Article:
At least eight people have died in apparent drownings across Massachusetts since the final days of June, alarming state officials and families as a heat wave and Fourth-of-July-week celebrations drew thousands to cool off at local pools, beaches, and other bodies of water.
On Saturday afternoon, a kayaker was pulled from the West Lake of Monponsett Pond in Hanson by neighbors, who frantically tried to revive him. He was hospitalized and his condition was unclear Saturday evening.
Throughout the day, some parents at local swimming areas kept an especially close eye on their children, as public officials called for heightened vigilance following the spate of deaths.
State Police spokesman David Procopio said the number of deaths was higher than was anticipated in such a short period.
“Sadly, every summer we respond to a certain number of drownings, and they’re all tragedies,” he added. “When there’s a heat wave, the potential for more drownings than normal exists. Even with that qualifier, I think the amount we’ve seen . . . has been more than what we would expect.”
While the circumstances of the drownings have varied, the recent high temperatures could have made swimming more dangerous, according to Dr. Ali S. Raja, executive vice chairman of the Department of Emergency Medicine at Massachusetts General Hospital.
“We saw patients get heat stroke, dehydration, and heat exhaustion while they were out swimming,” he said. “Even though you are in the water, adults and kids need to remember to keep drinking water, too.”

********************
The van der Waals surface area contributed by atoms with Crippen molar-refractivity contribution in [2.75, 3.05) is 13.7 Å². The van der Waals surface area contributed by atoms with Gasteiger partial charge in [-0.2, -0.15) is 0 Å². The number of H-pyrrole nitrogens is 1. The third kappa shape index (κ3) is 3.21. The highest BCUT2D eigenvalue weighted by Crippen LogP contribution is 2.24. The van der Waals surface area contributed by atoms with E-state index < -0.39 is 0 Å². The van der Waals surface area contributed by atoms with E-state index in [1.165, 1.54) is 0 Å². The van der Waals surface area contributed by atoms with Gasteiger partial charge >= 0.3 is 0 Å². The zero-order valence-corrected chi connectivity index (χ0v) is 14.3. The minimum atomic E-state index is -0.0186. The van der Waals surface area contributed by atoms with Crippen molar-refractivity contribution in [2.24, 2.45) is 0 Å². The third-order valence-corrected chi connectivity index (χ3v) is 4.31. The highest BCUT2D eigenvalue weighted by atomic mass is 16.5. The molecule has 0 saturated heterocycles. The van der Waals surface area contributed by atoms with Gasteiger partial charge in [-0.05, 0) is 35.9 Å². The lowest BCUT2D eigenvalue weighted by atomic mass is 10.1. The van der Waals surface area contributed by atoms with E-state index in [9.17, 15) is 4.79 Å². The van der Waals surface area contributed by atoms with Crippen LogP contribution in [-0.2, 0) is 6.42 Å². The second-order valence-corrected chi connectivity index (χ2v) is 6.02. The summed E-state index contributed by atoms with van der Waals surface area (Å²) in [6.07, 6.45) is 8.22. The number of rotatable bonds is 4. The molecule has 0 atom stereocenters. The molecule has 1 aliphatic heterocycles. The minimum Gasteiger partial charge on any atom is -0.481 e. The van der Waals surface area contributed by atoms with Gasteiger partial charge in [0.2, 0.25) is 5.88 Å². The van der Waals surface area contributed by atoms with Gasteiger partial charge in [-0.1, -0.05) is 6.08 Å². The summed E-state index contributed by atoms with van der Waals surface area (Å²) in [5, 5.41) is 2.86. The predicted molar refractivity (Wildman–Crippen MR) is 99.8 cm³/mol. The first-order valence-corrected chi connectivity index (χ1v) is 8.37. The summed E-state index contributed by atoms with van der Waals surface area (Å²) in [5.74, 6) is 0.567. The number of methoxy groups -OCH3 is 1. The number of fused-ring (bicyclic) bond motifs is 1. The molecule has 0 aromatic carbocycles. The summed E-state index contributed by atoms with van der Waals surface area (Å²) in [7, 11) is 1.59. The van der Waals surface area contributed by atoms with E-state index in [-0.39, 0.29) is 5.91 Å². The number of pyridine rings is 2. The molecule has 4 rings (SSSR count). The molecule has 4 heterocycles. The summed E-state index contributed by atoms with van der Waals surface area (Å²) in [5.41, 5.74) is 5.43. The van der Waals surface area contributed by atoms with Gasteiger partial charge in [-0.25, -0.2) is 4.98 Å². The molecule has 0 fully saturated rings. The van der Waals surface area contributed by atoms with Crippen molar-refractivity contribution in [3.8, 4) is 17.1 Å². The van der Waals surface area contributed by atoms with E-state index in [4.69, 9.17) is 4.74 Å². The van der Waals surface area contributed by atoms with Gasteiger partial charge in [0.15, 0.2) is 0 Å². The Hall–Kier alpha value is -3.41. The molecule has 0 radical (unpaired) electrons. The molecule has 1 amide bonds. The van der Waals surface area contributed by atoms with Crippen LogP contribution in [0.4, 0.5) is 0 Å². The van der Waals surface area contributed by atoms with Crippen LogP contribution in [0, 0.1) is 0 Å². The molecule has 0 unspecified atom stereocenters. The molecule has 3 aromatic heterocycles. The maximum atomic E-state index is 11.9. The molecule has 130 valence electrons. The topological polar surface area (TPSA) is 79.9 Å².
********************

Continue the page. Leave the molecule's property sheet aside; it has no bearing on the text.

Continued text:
There were an average of 3,536 drowning deaths nationwide from 2005 to 2014, according to the US Centers for Disease Control and Prevention. In Massachusetts, drowning deaths ranged from a high of 89 in 2013 to 52 in 2014, the last year for which data were available Saturday.
The recent deaths include the apparent drownings on Friday of a 2-year-old boy pulled from a backyard pool in Lynn and a 35-year-old man in a Millbury pond.
In Millbury, the body of Michael Boyd was found by police in Dorothy Pond after he dove underwater to retrieve a tackle box. Boyd’s aunt and godmother, Diana Coggans, said her 45-year-old son was in the kayak with Boyd and realized that Boyd was in trouble when the rope they were both holding jerked out of his hands and disappeared underwater.
“I don’t know how to feel. I am so relieved that my son is alive, but I am devastated that my nephew died,” said Coggans, 63.
A 13-year-old boy also died Thursday after being pulled from Bell Pond in Worcester on Wednesday night.
That same evening, Uwaldo Erazo, 20, drowned in Silver Lake at Breakheart Reservation, according to the Essex district attorney’s office.
And on June 29, Saudi college students Theeb Alyami, 27, and Jaser Daham Alrakah, 25, drowned after they were swept away in the Chicopee River in Wilbraham, according to the Hampden district attorney.
The students were good Samaritans who helped rescue two children caught in the current but then were overcome by the same force, Procopio said.
Beneath the cloudless sky above Revere Beach on Saturday, Nielle and Alexandre Marques, of Medford, said they keep close watch over their 3-year-old son, George, and never allow him near water unattended.
“I mean, not even in the bathtub,” said Nielle Marques, 38.